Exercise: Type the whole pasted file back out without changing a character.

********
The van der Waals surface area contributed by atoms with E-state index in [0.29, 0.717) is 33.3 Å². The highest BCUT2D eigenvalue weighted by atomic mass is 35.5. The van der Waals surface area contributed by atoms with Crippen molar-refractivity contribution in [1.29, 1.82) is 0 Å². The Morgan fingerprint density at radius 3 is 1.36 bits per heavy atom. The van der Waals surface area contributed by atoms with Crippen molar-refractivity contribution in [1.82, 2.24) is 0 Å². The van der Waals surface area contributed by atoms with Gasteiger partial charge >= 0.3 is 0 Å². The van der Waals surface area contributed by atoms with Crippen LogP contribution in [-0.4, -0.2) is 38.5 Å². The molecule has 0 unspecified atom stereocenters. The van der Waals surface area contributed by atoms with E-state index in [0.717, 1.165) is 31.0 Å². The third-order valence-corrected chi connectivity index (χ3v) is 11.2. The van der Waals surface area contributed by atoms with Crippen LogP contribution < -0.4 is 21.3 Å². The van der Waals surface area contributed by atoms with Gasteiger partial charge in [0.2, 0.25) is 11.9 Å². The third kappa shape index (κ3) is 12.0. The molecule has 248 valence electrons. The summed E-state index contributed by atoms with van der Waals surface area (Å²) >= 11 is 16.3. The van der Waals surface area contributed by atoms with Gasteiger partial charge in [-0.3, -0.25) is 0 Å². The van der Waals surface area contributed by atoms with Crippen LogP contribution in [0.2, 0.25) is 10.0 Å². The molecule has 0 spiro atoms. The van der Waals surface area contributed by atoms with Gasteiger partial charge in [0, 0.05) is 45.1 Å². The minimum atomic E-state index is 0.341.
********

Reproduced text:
The van der Waals surface area contributed by atoms with E-state index in [0.29, 0.717) is 33.3 Å². The highest BCUT2D eigenvalue weighted by atomic mass is 35.5. The van der Waals surface area contributed by atoms with Crippen molar-refractivity contribution in [1.29, 1.82) is 0 Å². The Morgan fingerprint density at radius 3 is 1.36 bits per heavy atom. The van der Waals surface area contributed by atoms with Crippen molar-refractivity contribution in [1.82, 2.24) is 0 Å². The van der Waals surface area contributed by atoms with Gasteiger partial charge >= 0.3 is 0 Å². The van der Waals surface area contributed by atoms with Crippen LogP contribution in [-0.4, -0.2) is 38.5 Å². The molecule has 0 unspecified atom stereocenters. The van der Waals surface area contributed by atoms with E-state index in [0.717, 1.165) is 31.0 Å². The third-order valence-corrected chi connectivity index (χ3v) is 11.2. The van der Waals surface area contributed by atoms with Crippen LogP contribution < -0.4 is 21.3 Å². The van der Waals surface area contributed by atoms with Gasteiger partial charge in [0.2, 0.25) is 11.9 Å². The third kappa shape index (κ3) is 12.0. The molecule has 248 valence electrons. The summed E-state index contributed by atoms with van der Waals surface area (Å²) >= 11 is 16.3. The van der Waals surface area contributed by atoms with Gasteiger partial charge in [-0.3, -0.25) is 0 Å². The van der Waals surface area contributed by atoms with Crippen LogP contribution in [0.2, 0.25) is 10.0 Å². The molecule has 0 spiro atoms. The van der Waals surface area contributed by atoms with Gasteiger partial charge in [0, 0.05) is 45.1 Å². The minimum atomic E-state index is 0.341.